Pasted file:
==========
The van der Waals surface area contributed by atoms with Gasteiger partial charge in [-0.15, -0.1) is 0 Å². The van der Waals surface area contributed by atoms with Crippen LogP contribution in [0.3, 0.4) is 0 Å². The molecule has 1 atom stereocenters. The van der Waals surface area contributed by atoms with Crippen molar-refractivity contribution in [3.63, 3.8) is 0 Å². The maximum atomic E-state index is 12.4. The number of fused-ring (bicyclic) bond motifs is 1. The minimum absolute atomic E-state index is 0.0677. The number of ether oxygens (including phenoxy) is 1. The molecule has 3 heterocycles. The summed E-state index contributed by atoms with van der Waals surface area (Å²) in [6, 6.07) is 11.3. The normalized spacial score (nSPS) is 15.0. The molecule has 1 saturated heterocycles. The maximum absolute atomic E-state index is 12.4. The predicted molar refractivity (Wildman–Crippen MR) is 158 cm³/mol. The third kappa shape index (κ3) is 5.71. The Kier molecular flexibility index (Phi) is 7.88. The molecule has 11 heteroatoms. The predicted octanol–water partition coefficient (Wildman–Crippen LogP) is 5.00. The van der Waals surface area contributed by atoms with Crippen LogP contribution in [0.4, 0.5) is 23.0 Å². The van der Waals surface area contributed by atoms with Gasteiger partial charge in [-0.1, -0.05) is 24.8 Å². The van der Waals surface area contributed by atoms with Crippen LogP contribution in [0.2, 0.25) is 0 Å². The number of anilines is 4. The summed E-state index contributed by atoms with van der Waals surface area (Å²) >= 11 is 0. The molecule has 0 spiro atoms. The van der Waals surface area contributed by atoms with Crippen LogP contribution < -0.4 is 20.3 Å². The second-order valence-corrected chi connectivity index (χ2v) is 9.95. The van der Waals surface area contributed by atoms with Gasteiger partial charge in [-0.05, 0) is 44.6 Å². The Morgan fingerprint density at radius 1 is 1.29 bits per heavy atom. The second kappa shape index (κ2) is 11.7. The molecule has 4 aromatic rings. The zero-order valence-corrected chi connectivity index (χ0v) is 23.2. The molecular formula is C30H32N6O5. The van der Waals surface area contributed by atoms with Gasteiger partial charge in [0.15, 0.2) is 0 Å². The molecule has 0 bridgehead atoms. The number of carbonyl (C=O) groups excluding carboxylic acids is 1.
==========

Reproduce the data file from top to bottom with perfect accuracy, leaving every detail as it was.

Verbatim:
The van der Waals surface area contributed by atoms with Gasteiger partial charge in [-0.15, -0.1) is 0 Å². The van der Waals surface area contributed by atoms with Crippen LogP contribution in [0.3, 0.4) is 0 Å². The molecule has 1 atom stereocenters. The van der Waals surface area contributed by atoms with Crippen molar-refractivity contribution in [3.63, 3.8) is 0 Å². The maximum atomic E-state index is 12.4. The number of fused-ring (bicyclic) bond motifs is 1. The minimum absolute atomic E-state index is 0.0677. The number of ether oxygens (including phenoxy) is 1. The molecule has 3 heterocycles. The summed E-state index contributed by atoms with van der Waals surface area (Å²) in [6, 6.07) is 11.3. The normalized spacial score (nSPS) is 15.0. The molecule has 1 saturated heterocycles. The maximum absolute atomic E-state index is 12.4. The predicted molar refractivity (Wildman–Crippen MR) is 158 cm³/mol. The third kappa shape index (κ3) is 5.71. The Kier molecular flexibility index (Phi) is 7.88. The molecule has 11 heteroatoms. The predicted octanol–water partition coefficient (Wildman–Crippen LogP) is 5.00. The van der Waals surface area contributed by atoms with Crippen LogP contribution in [0.4, 0.5) is 23.0 Å². The van der Waals surface area contributed by atoms with Gasteiger partial charge in [-0.1, -0.05) is 24.8 Å². The van der Waals surface area contributed by atoms with Crippen LogP contribution in [0.2, 0.25) is 0 Å². The number of anilines is 4. The summed E-state index contributed by atoms with van der Waals surface area (Å²) >= 11 is 0. The molecule has 0 spiro atoms. The van der Waals surface area contributed by atoms with Crippen LogP contribution < -0.4 is 20.3 Å². The second-order valence-corrected chi connectivity index (χ2v) is 9.95. The van der Waals surface area contributed by atoms with Gasteiger partial charge in [-0.05, 0) is 44.6 Å². The Morgan fingerprint density at radius 1 is 1.29 bits per heavy atom. The second kappa shape index (κ2) is 11.7. The molecule has 4 aromatic rings. The zero-order valence-corrected chi connectivity index (χ0v) is 23.2. The molecular formula is C30H32N6O5. The van der Waals surface area contributed by atoms with Gasteiger partial charge in [0.15, 0.2) is 0 Å². The molecule has 0 bridgehead atoms. The number of carbonyl (C=O) groups excluding carboxylic acids is 1.